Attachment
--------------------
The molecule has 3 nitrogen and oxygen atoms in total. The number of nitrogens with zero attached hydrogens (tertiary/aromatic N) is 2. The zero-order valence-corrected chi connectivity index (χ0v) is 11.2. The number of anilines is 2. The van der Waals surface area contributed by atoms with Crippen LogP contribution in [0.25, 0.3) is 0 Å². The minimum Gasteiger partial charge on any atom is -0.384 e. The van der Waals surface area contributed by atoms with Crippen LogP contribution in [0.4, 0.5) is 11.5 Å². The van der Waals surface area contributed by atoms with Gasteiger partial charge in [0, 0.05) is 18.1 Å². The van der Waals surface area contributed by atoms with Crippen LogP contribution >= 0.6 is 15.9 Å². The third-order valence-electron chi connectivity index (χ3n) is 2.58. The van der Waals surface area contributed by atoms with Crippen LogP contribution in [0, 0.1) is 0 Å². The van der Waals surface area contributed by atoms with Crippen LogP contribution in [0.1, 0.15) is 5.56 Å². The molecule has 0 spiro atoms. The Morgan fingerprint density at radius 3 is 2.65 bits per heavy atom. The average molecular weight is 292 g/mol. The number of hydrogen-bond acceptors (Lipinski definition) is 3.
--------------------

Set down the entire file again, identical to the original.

The molecule has 3 nitrogen and oxygen atoms in total. The number of nitrogens with zero attached hydrogens (tertiary/aromatic N) is 2. The zero-order valence-corrected chi connectivity index (χ0v) is 11.2. The number of anilines is 2. The van der Waals surface area contributed by atoms with Crippen LogP contribution in [0.25, 0.3) is 0 Å². The minimum Gasteiger partial charge on any atom is -0.384 e. The van der Waals surface area contributed by atoms with Crippen LogP contribution in [0.4, 0.5) is 11.5 Å². The van der Waals surface area contributed by atoms with Gasteiger partial charge in [0, 0.05) is 18.1 Å². The van der Waals surface area contributed by atoms with Crippen LogP contribution >= 0.6 is 15.9 Å². The third-order valence-electron chi connectivity index (χ3n) is 2.58. The van der Waals surface area contributed by atoms with Crippen LogP contribution in [0, 0.1) is 0 Å². The van der Waals surface area contributed by atoms with Crippen LogP contribution in [0.1, 0.15) is 5.56 Å². The molecule has 0 spiro atoms. The Morgan fingerprint density at radius 3 is 2.65 bits per heavy atom. The average molecular weight is 292 g/mol. The number of hydrogen-bond acceptors (Lipinski definition) is 3.